How MLops deployment can be easier with open-source versioning

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Modern software development typically follows a very iterative approach known as continuous integration/continuous development (CI/CD). The promise of CI/CD is better software that is released quicker and it’s a promise that ClearML now intends to bring to the world of machine learning (ML).

ClearML today announced the general availability of its enterprise MLops platform that extends the capabilities of the company’s open-source edition. The ClearML Enterprise platform provides organizations with security controls and additional capabilities for rapidly iterating and deploying ML workflows.

“The key driver is having the ability to very quickly move ML from research into the business units because it’s always an iterative process,” Moses Guttmann, CEO and cofounder of ClearML told VentureBeat. “You cannot assume that the first time you actually push a model into production it will work and you need to have feedback from different business units.”

ML development and deployment is not a linear process

There is no shortage of solutions in the MLops space with vendors including Domino Data Lab, Big Panda, Run AI and technologies on the cloud vendor platforms including AWS Sagemaker and Google’s Vertex AI.


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Among the many reasons why there are a growing number of vendors in the sector, a significant one is because building and deploying ML models is often a complicated process with many manual steps. A primary goal of MLops tools is to help automate the process of building and deploying models.

While automation is important, it only solves part of the complexity. A key challenge for artificial intelligence (AI) models, that was identified in a recently released Gartner report, is that approximately only half of AI models actually end up making it into production.

From Guttmann’s perspective, with application development, developers tend to have a linear way of building things. This implies that for example, new code written six months after the initial development is better than the original. That same view does not tend to work with machine learning as the process involves more research and more experimentation to determine what actually works best.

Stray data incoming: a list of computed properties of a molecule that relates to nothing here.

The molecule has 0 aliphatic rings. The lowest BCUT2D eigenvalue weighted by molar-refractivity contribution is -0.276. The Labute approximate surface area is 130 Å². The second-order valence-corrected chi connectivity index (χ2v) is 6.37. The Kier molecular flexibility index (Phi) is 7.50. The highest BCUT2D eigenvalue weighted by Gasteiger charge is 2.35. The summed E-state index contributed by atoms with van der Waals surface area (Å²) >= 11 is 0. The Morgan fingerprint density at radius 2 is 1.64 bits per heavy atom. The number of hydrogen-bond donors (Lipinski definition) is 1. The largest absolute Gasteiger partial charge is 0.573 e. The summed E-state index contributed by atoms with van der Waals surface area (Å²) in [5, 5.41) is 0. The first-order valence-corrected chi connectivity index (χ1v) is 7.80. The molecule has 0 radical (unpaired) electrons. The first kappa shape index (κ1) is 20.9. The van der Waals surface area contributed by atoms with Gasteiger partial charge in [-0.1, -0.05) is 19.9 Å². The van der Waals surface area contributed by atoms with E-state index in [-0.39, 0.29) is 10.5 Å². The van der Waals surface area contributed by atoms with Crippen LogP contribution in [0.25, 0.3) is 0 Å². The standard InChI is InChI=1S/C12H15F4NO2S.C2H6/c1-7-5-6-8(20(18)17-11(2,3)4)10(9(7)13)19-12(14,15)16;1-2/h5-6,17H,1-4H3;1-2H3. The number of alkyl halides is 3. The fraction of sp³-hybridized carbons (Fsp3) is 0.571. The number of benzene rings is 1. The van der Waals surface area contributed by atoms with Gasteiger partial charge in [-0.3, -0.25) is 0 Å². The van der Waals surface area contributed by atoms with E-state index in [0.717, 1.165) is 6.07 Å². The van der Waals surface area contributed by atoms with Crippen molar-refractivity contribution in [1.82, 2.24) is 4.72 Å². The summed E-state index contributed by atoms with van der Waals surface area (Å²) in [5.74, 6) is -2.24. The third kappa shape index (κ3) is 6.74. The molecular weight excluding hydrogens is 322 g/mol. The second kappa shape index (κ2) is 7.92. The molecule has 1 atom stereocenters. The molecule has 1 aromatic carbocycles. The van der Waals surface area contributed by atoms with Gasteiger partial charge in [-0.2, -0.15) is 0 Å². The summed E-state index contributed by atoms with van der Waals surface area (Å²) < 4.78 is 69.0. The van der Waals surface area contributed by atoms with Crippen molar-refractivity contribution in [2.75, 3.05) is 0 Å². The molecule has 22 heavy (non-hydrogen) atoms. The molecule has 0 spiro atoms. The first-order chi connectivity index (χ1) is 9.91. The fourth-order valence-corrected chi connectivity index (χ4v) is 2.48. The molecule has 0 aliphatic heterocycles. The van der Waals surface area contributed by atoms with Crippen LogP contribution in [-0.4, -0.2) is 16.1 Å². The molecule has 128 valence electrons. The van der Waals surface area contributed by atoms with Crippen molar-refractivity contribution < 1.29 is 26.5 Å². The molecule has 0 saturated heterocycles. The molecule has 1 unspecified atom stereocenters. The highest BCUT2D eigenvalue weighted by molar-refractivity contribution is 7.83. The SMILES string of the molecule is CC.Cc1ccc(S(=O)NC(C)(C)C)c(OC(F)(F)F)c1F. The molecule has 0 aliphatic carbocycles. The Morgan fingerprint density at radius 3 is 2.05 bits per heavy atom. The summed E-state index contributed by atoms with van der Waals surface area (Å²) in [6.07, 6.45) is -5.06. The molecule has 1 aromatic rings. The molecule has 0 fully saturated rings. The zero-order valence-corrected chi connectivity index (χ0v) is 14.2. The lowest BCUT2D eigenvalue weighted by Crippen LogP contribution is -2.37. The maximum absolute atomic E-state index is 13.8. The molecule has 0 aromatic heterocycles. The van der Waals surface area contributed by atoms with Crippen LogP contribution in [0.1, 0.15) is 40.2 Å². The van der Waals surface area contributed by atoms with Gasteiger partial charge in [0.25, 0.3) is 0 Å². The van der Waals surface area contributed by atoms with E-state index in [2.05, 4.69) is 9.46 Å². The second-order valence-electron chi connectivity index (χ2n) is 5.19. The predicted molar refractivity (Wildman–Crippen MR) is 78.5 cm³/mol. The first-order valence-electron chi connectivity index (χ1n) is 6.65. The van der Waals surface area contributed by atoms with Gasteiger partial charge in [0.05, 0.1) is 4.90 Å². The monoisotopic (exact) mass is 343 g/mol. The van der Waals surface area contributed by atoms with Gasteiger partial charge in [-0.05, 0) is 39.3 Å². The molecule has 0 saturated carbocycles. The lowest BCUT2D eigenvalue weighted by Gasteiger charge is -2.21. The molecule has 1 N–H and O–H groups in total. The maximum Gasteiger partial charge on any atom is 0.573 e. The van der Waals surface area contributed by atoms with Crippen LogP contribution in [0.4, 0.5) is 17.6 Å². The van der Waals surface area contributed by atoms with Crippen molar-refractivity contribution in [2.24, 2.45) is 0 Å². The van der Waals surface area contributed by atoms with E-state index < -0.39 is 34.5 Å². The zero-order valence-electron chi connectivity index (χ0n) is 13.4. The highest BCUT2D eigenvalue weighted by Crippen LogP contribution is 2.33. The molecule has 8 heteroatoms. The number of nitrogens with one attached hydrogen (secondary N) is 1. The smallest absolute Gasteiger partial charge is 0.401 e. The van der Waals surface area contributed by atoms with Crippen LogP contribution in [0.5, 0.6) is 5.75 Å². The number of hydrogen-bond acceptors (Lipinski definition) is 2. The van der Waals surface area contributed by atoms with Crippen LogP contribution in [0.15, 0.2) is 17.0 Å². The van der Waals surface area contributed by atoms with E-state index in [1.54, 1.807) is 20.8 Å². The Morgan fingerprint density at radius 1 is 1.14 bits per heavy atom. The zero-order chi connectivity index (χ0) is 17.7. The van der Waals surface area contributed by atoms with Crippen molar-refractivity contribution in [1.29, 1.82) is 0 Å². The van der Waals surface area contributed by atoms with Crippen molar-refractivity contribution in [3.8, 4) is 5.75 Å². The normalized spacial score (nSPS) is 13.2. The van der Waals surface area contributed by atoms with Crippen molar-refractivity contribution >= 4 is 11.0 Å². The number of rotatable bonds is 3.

“Development is always money sunk into the problem until you actually see the fruits of the effort and we want to decrease that development time to a minimum,” he said.

How ClearML Works

The basic ML workflow involves the use of some form of dataset that has gone through a data labelling process. The data is then used to train a model, which can be deployed to make predictions or perform automated actions.

One of the features that is specific to ClearML’s new release is a capability the company calls ‘Hyper-Datasets.’ That feature enables organizations to more easily extract metadata info from unstructured datasets, like video or audio files, such that it can be more easily used for training.

“With Hyper-Datasets, we’re basically taking metadata and making it queryable,” Guttmann said.

ClearML’s platform helps with all the stages of the ML workflow and also maintains versioning systems for each of the steps. Guttmann explained that the way the automation is configured is also largely automated. 

Rather than a data scientist needing to always manually configure every single step in the ML workflow, ClearML provides users with two lines of code that help to track and then create automations. With those two lines of code, ClearML monitors each step of an ML workload and then is able to reproduce it, as well as track versions.

The ability to generate reports and query the ClearML system to better understand the MLops process is also part of the platform. Guttmann said that ClearML uses multiple database technologies including Redis, MongoDB and Elastic to store data that users can query to help compare models and track performance. 

Going a step further, the data and reports generated by ClearML can be integrated into other workflow and collaboration tools an organization is using, such as Slack or Jira.

“We’re constantly expanding the capability to help data scientists create something that others in the organization can actually use,” he said.

Originally appeared on: TheSpuzz